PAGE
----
I was a little excited. In case you couldn’t tell. Ahem.
Friday dawned, windy and wet, like a newborn baby. I opted to take a taxi down to Halla Hospital bus stop, where I was to meet Sylvia, and we would take a taxi to the airport together. In hindsight, this was not a smart move.
Both of us were running late, I due to Skyping with my parents at 1am (6pm SA time) and having the misfortune in getting a taxi driver who couldn’t understand “Halla Hospital”. But we made it into the taxi, and onto the airplane. I’d already discovered that a togbag is not the best way to cart your stuff when you are the one who is going to be doing most of the carting.
At the airport we met three fellow Jeju-ites: a British couple from Seogwipo (the other city on the island) who’d arrived about a month before we had, and an American from Jeju city. We were all placed in the same row on the airplane: I’m sure it wasn’t to keep an eye on us or anything.
Before we knew it we were touching down at Gimpo airport in Seoul (the flight is only 50 minutes), gathering up our stuff and taking a million escalators into the bowels of the earth, which is where the uber-cool AREX (Airport Express) train was to be found. My shoulder already felt like a small elephant had perched on it and it only got worse as we traipsed through Seoul Station, stopping to take a few pics of our first proper view of Seoul on the way, down to the subway line and onto the train. On the other end we met up with another South African (getting so engrossed in talking to him that we ended up on the wrong side of the road and had to walk all the down the stairs and back up the other side, the elephant becoming heavier all the time) and made our way to our home for the week, the National Institute for International Education.
After being assigned our rooms and dumping our bags slash elephants, the five of us went out to find food. We ate at a pizza/pasta place we’d passed on the way – it looked good and Sylvia and I were cheered by the sight of a South African flag among the others on the roof. (Incidentally, it was not there the following day, nor the day after that. In fact, we never saw it again. We’ll try not to take it personally.)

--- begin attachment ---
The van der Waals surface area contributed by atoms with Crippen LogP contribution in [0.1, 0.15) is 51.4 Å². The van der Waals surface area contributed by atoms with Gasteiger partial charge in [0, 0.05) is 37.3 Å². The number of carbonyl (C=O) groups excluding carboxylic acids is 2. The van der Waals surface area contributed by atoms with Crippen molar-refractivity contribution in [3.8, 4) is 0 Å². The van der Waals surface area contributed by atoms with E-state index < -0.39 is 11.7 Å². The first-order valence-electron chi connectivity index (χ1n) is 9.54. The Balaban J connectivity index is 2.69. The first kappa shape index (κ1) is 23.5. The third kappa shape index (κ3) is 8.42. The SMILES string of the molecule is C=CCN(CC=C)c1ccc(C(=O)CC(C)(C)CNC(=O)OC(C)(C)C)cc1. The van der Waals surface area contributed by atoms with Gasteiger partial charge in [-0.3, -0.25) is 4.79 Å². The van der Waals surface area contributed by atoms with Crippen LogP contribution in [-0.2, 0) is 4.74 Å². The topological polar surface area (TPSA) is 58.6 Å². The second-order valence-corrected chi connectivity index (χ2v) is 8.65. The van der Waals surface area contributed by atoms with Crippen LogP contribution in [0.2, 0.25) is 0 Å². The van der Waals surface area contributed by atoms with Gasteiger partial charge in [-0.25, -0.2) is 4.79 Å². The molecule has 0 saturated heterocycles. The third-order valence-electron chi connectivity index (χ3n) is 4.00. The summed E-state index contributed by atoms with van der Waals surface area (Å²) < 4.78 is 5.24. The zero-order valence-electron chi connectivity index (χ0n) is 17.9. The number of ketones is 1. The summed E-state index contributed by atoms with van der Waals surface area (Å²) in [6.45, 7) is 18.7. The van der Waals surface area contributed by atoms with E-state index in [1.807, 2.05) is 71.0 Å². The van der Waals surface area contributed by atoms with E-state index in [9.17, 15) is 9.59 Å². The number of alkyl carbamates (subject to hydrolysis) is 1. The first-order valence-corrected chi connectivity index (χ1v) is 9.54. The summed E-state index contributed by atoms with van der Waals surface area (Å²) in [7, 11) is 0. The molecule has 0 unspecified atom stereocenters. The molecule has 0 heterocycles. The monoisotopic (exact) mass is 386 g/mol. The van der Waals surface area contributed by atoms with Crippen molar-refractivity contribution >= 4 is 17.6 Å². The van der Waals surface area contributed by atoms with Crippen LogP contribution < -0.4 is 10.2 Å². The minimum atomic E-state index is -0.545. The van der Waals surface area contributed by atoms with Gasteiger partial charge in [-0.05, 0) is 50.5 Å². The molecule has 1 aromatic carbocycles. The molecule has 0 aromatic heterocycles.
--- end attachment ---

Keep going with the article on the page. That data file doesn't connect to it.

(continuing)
The, er, eccentric Italian owner came to speak to us, as we were practically the only customers in the place. He proudly told us he could speak Korean. Ah!, we said. None of us could speak Korean. He told us he also spoke Italian. Oh! we said. Then we looked at each other. None of us could speak Italian either. Thanks anyway, crazy guy!
That afternoon was the “Opening Ceremony”. The most interesting part was a performance by a samulnori group from a local high school. Samulnori is a traditional Korean music form which consists of four different percussion instruments played at different speeds and volumes. For what is essentially skillful banging, it was strangely tuneful and surprisingly enjoyable.
Below, not the band at our orientation (sound won’t work, which entirely defeats the purpose) but it should give you some idea of what it sounds like:
I also re-met a guy I’d known for about five minutes in SA: we met at the visa office in Pretoria. I noticed he was filling in the same forms as me, I said, “Hi, you going to teach?” He said “Yes, can I add you on Facebook?” and that was that.* True story. He’s on the mainland somewhere and teaches at FIVE different schools, the poor dear. There were quite a few South Africans at Orientation – including one who lives on Jeju too! Winning!
*Somewhat abridged version